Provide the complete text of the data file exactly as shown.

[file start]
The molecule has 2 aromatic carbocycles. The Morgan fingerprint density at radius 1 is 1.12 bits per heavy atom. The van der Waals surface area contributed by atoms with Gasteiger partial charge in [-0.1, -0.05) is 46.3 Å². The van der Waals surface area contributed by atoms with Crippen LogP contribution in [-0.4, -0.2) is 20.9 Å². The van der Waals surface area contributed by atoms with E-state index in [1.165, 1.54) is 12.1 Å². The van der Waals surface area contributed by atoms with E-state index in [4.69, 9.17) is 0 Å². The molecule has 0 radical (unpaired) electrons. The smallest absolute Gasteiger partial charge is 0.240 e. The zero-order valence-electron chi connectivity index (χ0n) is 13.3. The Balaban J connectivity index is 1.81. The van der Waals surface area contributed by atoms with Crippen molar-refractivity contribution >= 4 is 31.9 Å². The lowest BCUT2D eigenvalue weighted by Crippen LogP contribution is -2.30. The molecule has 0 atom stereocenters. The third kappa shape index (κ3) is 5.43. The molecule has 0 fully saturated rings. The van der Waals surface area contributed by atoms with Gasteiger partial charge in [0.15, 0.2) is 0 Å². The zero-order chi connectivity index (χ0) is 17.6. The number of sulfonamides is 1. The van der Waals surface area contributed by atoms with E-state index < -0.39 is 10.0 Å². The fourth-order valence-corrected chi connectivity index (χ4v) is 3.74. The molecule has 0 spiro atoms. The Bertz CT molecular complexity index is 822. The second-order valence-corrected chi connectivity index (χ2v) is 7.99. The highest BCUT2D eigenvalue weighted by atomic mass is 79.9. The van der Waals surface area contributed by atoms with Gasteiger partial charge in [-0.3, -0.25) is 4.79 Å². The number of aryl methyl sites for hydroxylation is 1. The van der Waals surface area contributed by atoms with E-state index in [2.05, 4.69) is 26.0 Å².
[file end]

The molecule has 2 aromatic carbocycles. The Morgan fingerprint density at radius 1 is 1.12 bits per heavy atom. The van der Waals surface area contributed by atoms with Gasteiger partial charge in [-0.1, -0.05) is 46.3 Å². The van der Waals surface area contributed by atoms with Crippen LogP contribution in [-0.4, -0.2) is 20.9 Å². The van der Waals surface area contributed by atoms with E-state index in [1.165, 1.54) is 12.1 Å². The van der Waals surface area contributed by atoms with E-state index in [4.69, 9.17) is 0 Å². The molecule has 0 radical (unpaired) electrons. The smallest absolute Gasteiger partial charge is 0.240 e. The zero-order valence-electron chi connectivity index (χ0n) is 13.3. The Balaban J connectivity index is 1.81. The van der Waals surface area contributed by atoms with Crippen molar-refractivity contribution >= 4 is 31.9 Å². The lowest BCUT2D eigenvalue weighted by Crippen LogP contribution is -2.30. The molecule has 0 atom stereocenters. The third kappa shape index (κ3) is 5.43. The molecule has 0 fully saturated rings. The van der Waals surface area contributed by atoms with Gasteiger partial charge in [0.15, 0.2) is 0 Å². The zero-order chi connectivity index (χ0) is 17.6. The number of sulfonamides is 1. The van der Waals surface area contributed by atoms with E-state index < -0.39 is 10.0 Å². The fourth-order valence-corrected chi connectivity index (χ4v) is 3.74. The molecule has 0 spiro atoms. The Bertz CT molecular complexity index is 822. The second-order valence-corrected chi connectivity index (χ2v) is 7.99. The highest BCUT2D eigenvalue weighted by atomic mass is 79.9. The van der Waals surface area contributed by atoms with Gasteiger partial charge in [-0.3, -0.25) is 4.79 Å². The number of aryl methyl sites for hydroxylation is 1. The van der Waals surface area contributed by atoms with E-state index in [2.05, 4.69) is 26.0 Å².